January 2013 Reads

When I was first getting started in blogging, back in 2006 and well before I had even conceived of the idea of a food blog, I reviewed books I read. I read all kinds of books, so there was always a variety. Sometimes I miss writing and blogging about books I’m reading. I love talking about books, as they’re often a source for interesting conversation and discussion. I also love to learn about what others are reading, and it’s how I sometimes discover new reads I’m not sure I would have heard of otherwise.

With this in mind, this post is my personal reading highlights for this month. I’m mostly reading biographies and historical fiction at the moment. I would love to hear what you’re currently reading, so leave a comment below!

It’s the little things that count.

I found again an old notebook of mine that I’d started in 2007, for keeping track of books one has or is reading. It was with fond memories as I read about my discovering of Twelfth Night and The Count of Monte Cristo within the same month, and it astonishes me just how much their respective impact is still with me. Monte Cristo is still among one of my favourites of all time (and, coincidentally, ties in with one of the books I read this month that I’ve included). Twelfth Night was just part of the beginning of my exploration of Shakespeare and the development of my passion for his work.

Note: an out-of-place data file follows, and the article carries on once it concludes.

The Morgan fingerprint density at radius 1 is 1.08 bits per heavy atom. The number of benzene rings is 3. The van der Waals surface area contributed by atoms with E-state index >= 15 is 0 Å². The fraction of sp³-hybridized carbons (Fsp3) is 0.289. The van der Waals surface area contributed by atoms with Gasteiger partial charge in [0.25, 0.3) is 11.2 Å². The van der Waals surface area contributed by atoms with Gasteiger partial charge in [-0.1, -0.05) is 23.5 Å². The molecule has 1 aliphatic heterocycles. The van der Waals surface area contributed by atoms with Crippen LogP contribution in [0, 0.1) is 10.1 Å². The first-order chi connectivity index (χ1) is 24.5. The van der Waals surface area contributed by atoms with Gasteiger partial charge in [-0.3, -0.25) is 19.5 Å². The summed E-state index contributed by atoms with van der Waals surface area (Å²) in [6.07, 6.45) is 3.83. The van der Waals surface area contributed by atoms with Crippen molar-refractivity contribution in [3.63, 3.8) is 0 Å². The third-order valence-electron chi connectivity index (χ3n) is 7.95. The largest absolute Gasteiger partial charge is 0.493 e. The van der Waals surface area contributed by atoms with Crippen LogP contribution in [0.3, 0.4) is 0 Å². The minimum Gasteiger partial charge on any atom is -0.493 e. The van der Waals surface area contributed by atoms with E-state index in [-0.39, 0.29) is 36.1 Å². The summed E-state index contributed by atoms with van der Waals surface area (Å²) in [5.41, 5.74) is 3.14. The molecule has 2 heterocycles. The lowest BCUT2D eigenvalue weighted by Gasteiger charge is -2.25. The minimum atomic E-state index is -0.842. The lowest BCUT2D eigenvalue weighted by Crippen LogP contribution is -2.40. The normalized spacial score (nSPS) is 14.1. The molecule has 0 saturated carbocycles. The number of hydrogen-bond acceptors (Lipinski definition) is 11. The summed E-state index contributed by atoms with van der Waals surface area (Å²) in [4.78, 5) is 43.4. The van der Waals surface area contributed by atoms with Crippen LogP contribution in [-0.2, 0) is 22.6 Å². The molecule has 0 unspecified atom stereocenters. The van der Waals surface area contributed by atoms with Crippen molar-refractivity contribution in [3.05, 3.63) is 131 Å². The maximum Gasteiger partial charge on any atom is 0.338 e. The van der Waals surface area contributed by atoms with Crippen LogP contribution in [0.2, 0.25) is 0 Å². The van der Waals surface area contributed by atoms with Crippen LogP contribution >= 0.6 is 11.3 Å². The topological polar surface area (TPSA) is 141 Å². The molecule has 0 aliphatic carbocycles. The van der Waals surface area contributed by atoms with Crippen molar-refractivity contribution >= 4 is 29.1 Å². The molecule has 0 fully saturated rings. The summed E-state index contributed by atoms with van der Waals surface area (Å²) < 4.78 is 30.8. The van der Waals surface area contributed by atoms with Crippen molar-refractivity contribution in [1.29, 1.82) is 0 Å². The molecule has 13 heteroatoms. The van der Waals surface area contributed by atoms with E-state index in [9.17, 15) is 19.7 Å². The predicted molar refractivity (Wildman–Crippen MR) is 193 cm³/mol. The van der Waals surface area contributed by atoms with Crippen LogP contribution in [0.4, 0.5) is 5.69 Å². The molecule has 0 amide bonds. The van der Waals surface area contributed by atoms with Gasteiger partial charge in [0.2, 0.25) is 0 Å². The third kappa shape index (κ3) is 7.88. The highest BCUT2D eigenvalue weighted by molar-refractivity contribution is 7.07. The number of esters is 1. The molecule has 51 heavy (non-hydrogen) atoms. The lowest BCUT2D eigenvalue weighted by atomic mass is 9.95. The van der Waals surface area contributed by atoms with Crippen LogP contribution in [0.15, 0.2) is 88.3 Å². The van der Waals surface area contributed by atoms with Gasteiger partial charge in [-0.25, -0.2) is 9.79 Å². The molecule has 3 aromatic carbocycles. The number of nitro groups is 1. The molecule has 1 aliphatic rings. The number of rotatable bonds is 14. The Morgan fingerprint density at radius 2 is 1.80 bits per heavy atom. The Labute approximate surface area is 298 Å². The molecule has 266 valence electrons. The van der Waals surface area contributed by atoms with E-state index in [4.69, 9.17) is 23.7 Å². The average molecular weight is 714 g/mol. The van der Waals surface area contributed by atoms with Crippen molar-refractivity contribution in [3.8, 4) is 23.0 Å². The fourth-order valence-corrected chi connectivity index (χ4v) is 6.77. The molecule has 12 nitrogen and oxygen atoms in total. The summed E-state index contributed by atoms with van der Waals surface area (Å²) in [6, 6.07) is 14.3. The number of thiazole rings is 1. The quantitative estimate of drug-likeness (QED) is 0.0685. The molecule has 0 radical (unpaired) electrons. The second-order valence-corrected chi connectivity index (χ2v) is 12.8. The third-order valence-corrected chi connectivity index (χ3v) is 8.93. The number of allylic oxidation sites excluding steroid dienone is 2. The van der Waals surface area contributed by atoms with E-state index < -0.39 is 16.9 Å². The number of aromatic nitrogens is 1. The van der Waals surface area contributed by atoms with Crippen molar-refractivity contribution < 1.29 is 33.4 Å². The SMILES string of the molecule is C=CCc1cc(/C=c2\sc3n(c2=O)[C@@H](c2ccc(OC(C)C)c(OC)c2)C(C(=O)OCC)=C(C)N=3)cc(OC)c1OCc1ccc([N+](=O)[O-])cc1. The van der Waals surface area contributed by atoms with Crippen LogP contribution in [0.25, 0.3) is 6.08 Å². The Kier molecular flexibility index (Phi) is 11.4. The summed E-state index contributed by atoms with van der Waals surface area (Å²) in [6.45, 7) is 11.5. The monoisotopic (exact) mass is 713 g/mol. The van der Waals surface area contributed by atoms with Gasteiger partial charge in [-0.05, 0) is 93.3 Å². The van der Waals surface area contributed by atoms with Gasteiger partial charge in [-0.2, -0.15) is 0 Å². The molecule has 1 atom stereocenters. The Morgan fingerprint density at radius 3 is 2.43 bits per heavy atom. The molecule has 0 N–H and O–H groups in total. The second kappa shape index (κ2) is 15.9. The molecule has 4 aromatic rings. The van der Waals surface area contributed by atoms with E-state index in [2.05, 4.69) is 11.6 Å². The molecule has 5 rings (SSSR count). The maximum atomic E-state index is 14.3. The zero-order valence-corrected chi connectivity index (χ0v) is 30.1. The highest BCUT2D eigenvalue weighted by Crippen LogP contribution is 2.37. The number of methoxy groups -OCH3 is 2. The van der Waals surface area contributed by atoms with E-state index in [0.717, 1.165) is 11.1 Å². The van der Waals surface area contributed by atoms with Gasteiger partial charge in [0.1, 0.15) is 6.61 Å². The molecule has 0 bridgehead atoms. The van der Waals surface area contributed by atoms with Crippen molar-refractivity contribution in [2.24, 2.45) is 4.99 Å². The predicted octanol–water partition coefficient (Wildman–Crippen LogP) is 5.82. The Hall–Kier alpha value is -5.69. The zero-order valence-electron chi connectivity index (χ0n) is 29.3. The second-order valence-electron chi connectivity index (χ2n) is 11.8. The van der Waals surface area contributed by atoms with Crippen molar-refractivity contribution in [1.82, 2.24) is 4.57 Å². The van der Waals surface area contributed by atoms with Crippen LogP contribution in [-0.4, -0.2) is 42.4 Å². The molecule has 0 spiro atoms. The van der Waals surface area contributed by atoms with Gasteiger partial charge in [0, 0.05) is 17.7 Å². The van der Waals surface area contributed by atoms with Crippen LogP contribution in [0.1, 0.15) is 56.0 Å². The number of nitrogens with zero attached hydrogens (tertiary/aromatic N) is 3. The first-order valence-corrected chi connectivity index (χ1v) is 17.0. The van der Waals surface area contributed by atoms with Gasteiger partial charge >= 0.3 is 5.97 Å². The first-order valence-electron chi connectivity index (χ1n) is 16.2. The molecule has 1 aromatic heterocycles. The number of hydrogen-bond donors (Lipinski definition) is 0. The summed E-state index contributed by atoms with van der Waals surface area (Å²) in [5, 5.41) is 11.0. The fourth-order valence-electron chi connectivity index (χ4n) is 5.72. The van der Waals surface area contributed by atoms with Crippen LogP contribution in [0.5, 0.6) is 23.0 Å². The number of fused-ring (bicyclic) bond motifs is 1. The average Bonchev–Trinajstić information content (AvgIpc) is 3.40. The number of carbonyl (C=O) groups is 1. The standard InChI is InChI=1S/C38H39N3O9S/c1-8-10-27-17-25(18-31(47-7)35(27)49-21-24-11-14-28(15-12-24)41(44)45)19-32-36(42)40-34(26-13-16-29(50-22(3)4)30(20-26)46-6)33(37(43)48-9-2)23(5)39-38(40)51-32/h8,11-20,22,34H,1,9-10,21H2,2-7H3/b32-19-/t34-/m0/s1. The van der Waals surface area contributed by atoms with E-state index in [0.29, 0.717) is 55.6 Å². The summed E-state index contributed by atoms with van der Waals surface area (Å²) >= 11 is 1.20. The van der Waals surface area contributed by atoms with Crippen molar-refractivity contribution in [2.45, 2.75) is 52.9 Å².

I have started to use again said notebook, keeping track of what I read this month and in December, noting the last book I read in 2012 was P.G. Wodehouse’s Jeeves in the Offing: a delightful read with wonderful language. I would stop reading more than once just to savour a particular passage, or read it over and over such as this sentence (that I’ve since committed to memory): “He shall feel upon the mantle of his cheek the blush of shame and remorse.”